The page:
Smartphone COVID test to deliver results within 10 minutes

The entire process takes about 10 to 15 minutes and could even be done by a nonscientist trained by a brief video.

Smartphone COVID-19 detection test created by Arizona University  (photo credit: Courtesy)
Smartphone COVID-19 detection test created by Arizona University
(photo credit: Courtesy)
A coronavirus test that uses a smartphone microscope to analyze saliva samples will be able to deliver results in about 10 minutes, according to researchers at the University of Arizona.
The team of researchers, led by biomedical engineering professor Jeong-Yeol Yoon, adapted a method they'd developed to detect noroviruses to detect the novel coronavirus as well.
The test uses a mouth rinse method developed by Michael Worobey, head of the university's Department of Ecology and Evolutionary Biology, which has people receiving the test gargle and spit sterile saltwater into a cup instead of using a swab. The method seems to be more sensitive than the standard swab method, with the rinse method detecting the virus in about 20% more patients than the swab method, according to the University of Arizona.
The research by the team at the university was published in Nature Protocols on Friday.
"We've outlined it so that other scientists can basically repeat what we did and create a norovirus-detecting device," said Lane Breshears, a biomedical engineering doctoral student in Yoon's lab. "Our goal is that if you want to adapt it for something else, like we've adapted it for COVID-19, that you have all the ingredients you need to basically make your own device."
The smartphone-based test uses a smartphone, a simple microscope and a piece of microfluidic paper (a wax-coated paper that guides the liquid sample to flow through specific channels). The components cost about $45, ending up cheaper than other testing methods.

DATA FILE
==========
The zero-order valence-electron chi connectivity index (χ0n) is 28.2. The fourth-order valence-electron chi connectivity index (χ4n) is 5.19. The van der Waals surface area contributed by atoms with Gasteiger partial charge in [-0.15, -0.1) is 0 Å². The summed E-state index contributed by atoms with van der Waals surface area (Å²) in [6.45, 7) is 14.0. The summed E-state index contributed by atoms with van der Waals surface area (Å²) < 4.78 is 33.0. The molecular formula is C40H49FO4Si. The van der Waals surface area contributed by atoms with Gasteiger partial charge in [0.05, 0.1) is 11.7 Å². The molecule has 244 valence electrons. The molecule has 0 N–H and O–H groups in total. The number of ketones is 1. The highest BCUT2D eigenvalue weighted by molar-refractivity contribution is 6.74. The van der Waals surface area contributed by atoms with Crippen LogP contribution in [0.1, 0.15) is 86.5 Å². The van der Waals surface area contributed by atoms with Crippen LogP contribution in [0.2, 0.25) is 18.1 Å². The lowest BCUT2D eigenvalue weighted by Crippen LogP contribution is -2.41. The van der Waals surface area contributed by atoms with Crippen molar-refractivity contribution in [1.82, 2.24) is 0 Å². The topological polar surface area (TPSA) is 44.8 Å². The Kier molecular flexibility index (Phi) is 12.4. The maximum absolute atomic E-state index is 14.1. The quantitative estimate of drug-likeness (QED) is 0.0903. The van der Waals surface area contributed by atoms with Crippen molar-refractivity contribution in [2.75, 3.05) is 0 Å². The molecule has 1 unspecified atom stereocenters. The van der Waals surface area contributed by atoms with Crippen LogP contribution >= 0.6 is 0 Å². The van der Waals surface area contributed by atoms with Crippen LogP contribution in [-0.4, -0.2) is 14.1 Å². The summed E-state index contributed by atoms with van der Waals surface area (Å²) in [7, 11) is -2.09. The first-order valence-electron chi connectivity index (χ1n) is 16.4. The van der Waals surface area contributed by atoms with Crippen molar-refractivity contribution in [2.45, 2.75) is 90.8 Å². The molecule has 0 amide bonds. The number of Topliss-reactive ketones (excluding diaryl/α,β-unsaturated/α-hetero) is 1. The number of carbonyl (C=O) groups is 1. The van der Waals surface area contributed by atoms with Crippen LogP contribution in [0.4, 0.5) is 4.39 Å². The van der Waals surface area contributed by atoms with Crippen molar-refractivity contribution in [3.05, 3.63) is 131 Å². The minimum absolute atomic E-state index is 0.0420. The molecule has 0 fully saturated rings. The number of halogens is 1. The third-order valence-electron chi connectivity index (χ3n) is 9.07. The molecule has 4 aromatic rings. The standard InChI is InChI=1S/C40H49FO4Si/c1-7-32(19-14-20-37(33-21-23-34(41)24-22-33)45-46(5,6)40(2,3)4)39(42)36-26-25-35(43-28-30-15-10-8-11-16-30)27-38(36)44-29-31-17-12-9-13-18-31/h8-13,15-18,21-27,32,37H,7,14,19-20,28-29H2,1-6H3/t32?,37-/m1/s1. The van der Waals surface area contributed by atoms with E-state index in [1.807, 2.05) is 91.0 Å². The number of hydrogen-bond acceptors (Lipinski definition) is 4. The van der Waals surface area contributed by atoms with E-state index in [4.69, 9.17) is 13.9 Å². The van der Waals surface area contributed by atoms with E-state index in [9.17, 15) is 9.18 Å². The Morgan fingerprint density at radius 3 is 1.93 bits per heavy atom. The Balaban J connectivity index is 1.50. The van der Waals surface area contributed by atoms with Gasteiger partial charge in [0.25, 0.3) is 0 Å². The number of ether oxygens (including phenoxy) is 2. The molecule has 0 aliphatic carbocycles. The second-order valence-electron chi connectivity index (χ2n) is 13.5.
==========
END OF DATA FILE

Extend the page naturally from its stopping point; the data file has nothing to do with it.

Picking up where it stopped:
To conduct the test, users introduce antibodies with fluorescent beads to a potentially contaminated water sample. If enough pathogen particles are present, several antibodies attach to each particle. Under the microscope, the particles show up as clumps of fluorescent beads, which the user can then count. The entire process takes about 10 to 15 minutes and could even be done by a nonscientist trained by a brief video.
The test method published on Friday has a number of improvements over the original version of the method published in 2019, including a 3D-printed housing for the microscope attachment and microfluidic paper chip. Additionally, while there had been a fixed value for what quantity of pathogen constituted a danger, the new method uses artificial intelligence to determine the threshold based on environmental differences, such as the type of smartphone and the quality of paper.
Pending approval by the university's institutional review board, students will have the option to provide written consent for their test samples to be run through the new testing method as well. The test could eventually be deployed to student hubs with a representative at each hub trained to use the testing device.
The test could provide a solution to the difficulties faced worldwide with quickly and accurately testing workers, tourists and medical professionals and could allow for more sectors of the economy to open in a safer manner.
A number of quick testing solutions have been developed by multiple companies and countries, but often require complex, professional training in order to be used. The method developed by the University of Arizona team would make testing easy and accessible for almost anyone, even those without any prior training.
"Adapting a method designed to detect the norovirus – another highly contagious pathogen – is an outstanding example of our researchers pivoting in the face of the pandemic," said University of Arizona President Robert C. Robbins. "This promising technology could allow us to provide fast, accurate, affordable tests to the campus community frequently and easily. We hope to make it a regular part of our 'Test, Trace, Treat' strategy, and that it will have a broader impact in mitigating the spread of the disease."
Yoon's team is also working on developing an even simpler method which allows slightly more room for error, using the same technology but with just an app and a microfluidic chip stamped with a QR code. The idea is based on a 2018 paper they published in Chemistry-A European Journal.
"Unlike the fluorescent microscope technique, where you get the chip into just the right position, you just take a snapshot of the chip," said biomedical engineering master's student Pat Akarapipad. "No matter the angle or distance the photo is taken from, the smartphone app can use AI and the QR code to account for variances and run calculations accordingly."
The method does not require any training and could allow civilians without any training to test their own samples easily.